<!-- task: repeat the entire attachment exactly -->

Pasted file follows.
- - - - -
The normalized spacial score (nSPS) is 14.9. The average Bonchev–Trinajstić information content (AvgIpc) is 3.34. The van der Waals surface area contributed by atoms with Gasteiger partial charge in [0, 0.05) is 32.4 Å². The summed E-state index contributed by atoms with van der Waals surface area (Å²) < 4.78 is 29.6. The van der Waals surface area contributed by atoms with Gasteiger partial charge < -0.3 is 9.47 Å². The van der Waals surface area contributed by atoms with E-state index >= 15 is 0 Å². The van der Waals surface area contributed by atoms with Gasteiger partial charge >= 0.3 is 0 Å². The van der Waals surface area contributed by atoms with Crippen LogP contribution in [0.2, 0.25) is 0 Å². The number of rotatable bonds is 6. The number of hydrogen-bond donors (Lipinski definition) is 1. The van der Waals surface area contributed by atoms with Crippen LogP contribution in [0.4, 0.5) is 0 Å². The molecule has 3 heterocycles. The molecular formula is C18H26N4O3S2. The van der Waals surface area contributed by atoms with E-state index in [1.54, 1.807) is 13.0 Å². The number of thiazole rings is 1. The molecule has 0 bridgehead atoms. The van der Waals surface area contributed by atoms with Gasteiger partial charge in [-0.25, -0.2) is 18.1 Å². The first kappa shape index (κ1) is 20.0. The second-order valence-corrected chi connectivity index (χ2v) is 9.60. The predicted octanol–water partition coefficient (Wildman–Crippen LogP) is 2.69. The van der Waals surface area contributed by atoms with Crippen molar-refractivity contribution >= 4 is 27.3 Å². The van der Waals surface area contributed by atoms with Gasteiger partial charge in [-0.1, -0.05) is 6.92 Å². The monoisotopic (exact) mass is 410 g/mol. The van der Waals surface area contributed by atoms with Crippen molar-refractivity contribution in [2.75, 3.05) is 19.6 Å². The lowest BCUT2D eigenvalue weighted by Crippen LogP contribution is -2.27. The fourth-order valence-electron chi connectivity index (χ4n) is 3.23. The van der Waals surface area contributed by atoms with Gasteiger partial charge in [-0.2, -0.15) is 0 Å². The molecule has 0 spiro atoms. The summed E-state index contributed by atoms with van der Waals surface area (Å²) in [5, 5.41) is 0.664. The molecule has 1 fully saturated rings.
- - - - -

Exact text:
The normalized spacial score (nSPS) is 14.9. The average Bonchev–Trinajstić information content (AvgIpc) is 3.34. The van der Waals surface area contributed by atoms with Gasteiger partial charge in [0, 0.05) is 32.4 Å². The summed E-state index contributed by atoms with van der Waals surface area (Å²) < 4.78 is 29.6. The van der Waals surface area contributed by atoms with Gasteiger partial charge < -0.3 is 9.47 Å². The van der Waals surface area contributed by atoms with E-state index >= 15 is 0 Å². The van der Waals surface area contributed by atoms with Gasteiger partial charge >= 0.3 is 0 Å². The van der Waals surface area contributed by atoms with Crippen LogP contribution in [0.2, 0.25) is 0 Å². The number of rotatable bonds is 6. The number of hydrogen-bond donors (Lipinski definition) is 1. The van der Waals surface area contributed by atoms with Crippen LogP contribution in [0.4, 0.5) is 0 Å². The molecule has 3 heterocycles. The molecular formula is C18H26N4O3S2. The van der Waals surface area contributed by atoms with E-state index in [1.54, 1.807) is 13.0 Å². The number of thiazole rings is 1. The molecule has 0 bridgehead atoms. The van der Waals surface area contributed by atoms with Gasteiger partial charge in [-0.25, -0.2) is 18.1 Å². The first kappa shape index (κ1) is 20.0. The second-order valence-corrected chi connectivity index (χ2v) is 9.60. The predicted octanol–water partition coefficient (Wildman–Crippen LogP) is 2.69. The van der Waals surface area contributed by atoms with Crippen molar-refractivity contribution >= 4 is 27.3 Å². The van der Waals surface area contributed by atoms with Gasteiger partial charge in [-0.1, -0.05) is 6.92 Å². The monoisotopic (exact) mass is 410 g/mol. The van der Waals surface area contributed by atoms with Crippen molar-refractivity contribution in [2.75, 3.05) is 19.6 Å². The lowest BCUT2D eigenvalue weighted by Crippen LogP contribution is -2.27. The fourth-order valence-electron chi connectivity index (χ4n) is 3.23. The van der Waals surface area contributed by atoms with Gasteiger partial charge in [-0.2, -0.15) is 0 Å². The molecule has 0 spiro atoms. The summed E-state index contributed by atoms with van der Waals surface area (Å²) in [5, 5.41) is 0.664. The molecule has 1 fully saturated rings.